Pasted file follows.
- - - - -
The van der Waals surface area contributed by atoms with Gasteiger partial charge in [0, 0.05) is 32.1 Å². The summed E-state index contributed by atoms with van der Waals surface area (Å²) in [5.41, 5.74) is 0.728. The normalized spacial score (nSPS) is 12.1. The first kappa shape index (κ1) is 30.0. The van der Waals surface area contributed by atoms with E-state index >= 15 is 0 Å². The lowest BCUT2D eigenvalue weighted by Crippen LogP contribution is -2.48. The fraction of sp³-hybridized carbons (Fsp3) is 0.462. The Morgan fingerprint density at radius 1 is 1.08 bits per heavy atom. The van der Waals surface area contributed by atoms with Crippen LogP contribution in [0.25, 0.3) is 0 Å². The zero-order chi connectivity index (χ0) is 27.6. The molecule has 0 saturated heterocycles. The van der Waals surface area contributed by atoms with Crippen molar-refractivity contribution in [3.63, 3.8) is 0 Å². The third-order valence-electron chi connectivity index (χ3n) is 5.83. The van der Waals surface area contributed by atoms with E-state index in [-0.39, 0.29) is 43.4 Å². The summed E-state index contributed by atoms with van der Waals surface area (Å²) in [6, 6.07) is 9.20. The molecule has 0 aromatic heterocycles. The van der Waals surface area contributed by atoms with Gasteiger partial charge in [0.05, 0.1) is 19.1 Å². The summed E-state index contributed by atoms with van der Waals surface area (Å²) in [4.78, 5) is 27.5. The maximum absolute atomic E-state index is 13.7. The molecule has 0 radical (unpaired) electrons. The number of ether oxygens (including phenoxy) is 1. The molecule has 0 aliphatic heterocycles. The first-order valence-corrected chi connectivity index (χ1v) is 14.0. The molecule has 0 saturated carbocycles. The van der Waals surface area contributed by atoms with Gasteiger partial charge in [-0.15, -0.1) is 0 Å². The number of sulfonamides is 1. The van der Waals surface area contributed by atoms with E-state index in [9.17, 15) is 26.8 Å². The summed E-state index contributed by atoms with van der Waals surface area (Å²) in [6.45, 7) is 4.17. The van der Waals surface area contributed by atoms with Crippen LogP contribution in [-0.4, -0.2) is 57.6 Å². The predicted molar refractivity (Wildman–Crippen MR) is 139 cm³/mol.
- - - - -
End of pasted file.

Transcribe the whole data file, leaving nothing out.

The van der Waals surface area contributed by atoms with Gasteiger partial charge in [0, 0.05) is 32.1 Å². The summed E-state index contributed by atoms with van der Waals surface area (Å²) in [5.41, 5.74) is 0.728. The normalized spacial score (nSPS) is 12.1. The first kappa shape index (κ1) is 30.0. The van der Waals surface area contributed by atoms with E-state index >= 15 is 0 Å². The lowest BCUT2D eigenvalue weighted by Crippen LogP contribution is -2.48. The fraction of sp³-hybridized carbons (Fsp3) is 0.462. The Morgan fingerprint density at radius 1 is 1.08 bits per heavy atom. The van der Waals surface area contributed by atoms with Crippen LogP contribution in [0.25, 0.3) is 0 Å². The zero-order chi connectivity index (χ0) is 27.6. The molecule has 0 saturated heterocycles. The van der Waals surface area contributed by atoms with Crippen molar-refractivity contribution in [3.63, 3.8) is 0 Å². The third-order valence-electron chi connectivity index (χ3n) is 5.83. The van der Waals surface area contributed by atoms with E-state index in [-0.39, 0.29) is 43.4 Å². The summed E-state index contributed by atoms with van der Waals surface area (Å²) in [6, 6.07) is 9.20. The molecule has 0 aromatic heterocycles. The van der Waals surface area contributed by atoms with Gasteiger partial charge in [0.05, 0.1) is 19.1 Å². The summed E-state index contributed by atoms with van der Waals surface area (Å²) in [4.78, 5) is 27.5. The maximum absolute atomic E-state index is 13.7. The molecule has 0 radical (unpaired) electrons. The number of ether oxygens (including phenoxy) is 1. The molecule has 0 aliphatic heterocycles. The first-order valence-corrected chi connectivity index (χ1v) is 14.0. The molecule has 0 saturated carbocycles. The van der Waals surface area contributed by atoms with Gasteiger partial charge in [-0.15, -0.1) is 0 Å². The number of sulfonamides is 1. The van der Waals surface area contributed by atoms with E-state index in [9.17, 15) is 26.8 Å². The summed E-state index contributed by atoms with van der Waals surface area (Å²) in [6.45, 7) is 4.17. The van der Waals surface area contributed by atoms with Crippen LogP contribution in [-0.4, -0.2) is 57.6 Å². The predicted molar refractivity (Wildman–Crippen MR) is 139 cm³/mol.